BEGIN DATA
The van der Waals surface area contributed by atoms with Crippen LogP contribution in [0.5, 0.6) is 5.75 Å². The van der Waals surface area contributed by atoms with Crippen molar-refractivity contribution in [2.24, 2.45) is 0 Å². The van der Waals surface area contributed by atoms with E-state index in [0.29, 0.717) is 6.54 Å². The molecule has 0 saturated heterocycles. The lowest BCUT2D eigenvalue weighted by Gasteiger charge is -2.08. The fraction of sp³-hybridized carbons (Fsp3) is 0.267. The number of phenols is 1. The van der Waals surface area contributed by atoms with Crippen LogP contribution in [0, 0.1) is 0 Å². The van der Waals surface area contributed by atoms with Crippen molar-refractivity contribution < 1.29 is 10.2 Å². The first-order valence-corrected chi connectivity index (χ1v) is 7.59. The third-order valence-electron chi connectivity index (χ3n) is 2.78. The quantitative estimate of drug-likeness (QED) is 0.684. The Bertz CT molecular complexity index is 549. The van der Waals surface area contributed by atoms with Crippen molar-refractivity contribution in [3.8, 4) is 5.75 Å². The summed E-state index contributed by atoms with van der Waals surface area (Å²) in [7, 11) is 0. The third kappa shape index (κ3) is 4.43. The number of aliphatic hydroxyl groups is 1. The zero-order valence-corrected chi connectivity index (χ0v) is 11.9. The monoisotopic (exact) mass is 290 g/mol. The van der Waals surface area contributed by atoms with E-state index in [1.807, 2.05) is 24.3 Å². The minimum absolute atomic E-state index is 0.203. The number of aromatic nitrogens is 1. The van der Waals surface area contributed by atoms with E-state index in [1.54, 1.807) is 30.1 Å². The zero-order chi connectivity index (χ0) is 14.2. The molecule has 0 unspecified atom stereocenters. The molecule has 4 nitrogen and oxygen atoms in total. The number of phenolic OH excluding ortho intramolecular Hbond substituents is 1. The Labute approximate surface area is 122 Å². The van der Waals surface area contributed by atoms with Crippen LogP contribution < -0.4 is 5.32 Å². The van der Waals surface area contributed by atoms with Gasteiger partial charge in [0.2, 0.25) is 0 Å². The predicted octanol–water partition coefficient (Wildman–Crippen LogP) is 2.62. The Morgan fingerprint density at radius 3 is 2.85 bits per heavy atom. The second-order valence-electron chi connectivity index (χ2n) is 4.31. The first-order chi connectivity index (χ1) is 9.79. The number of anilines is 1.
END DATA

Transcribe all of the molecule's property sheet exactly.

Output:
The van der Waals surface area contributed by atoms with Crippen LogP contribution in [0.5, 0.6) is 5.75 Å². The van der Waals surface area contributed by atoms with Crippen molar-refractivity contribution in [2.24, 2.45) is 0 Å². The van der Waals surface area contributed by atoms with E-state index in [0.29, 0.717) is 6.54 Å². The molecule has 0 saturated heterocycles. The lowest BCUT2D eigenvalue weighted by Gasteiger charge is -2.08. The fraction of sp³-hybridized carbons (Fsp3) is 0.267. The number of phenols is 1. The van der Waals surface area contributed by atoms with Crippen LogP contribution in [0, 0.1) is 0 Å². The van der Waals surface area contributed by atoms with Crippen molar-refractivity contribution < 1.29 is 10.2 Å². The first-order valence-corrected chi connectivity index (χ1v) is 7.59. The third-order valence-electron chi connectivity index (χ3n) is 2.78. The quantitative estimate of drug-likeness (QED) is 0.684. The Bertz CT molecular complexity index is 549. The van der Waals surface area contributed by atoms with Crippen molar-refractivity contribution in [3.8, 4) is 5.75 Å². The summed E-state index contributed by atoms with van der Waals surface area (Å²) in [7, 11) is 0. The third kappa shape index (κ3) is 4.43. The number of aliphatic hydroxyl groups is 1. The zero-order valence-corrected chi connectivity index (χ0v) is 11.9. The monoisotopic (exact) mass is 290 g/mol. The van der Waals surface area contributed by atoms with E-state index in [1.807, 2.05) is 24.3 Å². The minimum absolute atomic E-state index is 0.203. The number of aromatic nitrogens is 1. The van der Waals surface area contributed by atoms with E-state index in [1.54, 1.807) is 30.1 Å². The zero-order chi connectivity index (χ0) is 14.2. The molecule has 0 unspecified atom stereocenters. The molecule has 4 nitrogen and oxygen atoms in total. The number of phenolic OH excluding ortho intramolecular Hbond substituents is 1. The Labute approximate surface area is 122 Å². The van der Waals surface area contributed by atoms with Crippen LogP contribution < -0.4 is 5.32 Å². The van der Waals surface area contributed by atoms with Gasteiger partial charge in [0.2, 0.25) is 0 Å². The predicted octanol–water partition coefficient (Wildman–Crippen LogP) is 2.62. The Morgan fingerprint density at radius 3 is 2.85 bits per heavy atom. The second-order valence-electron chi connectivity index (χ2n) is 4.31. The first-order chi connectivity index (χ1) is 9.79. The number of anilines is 1.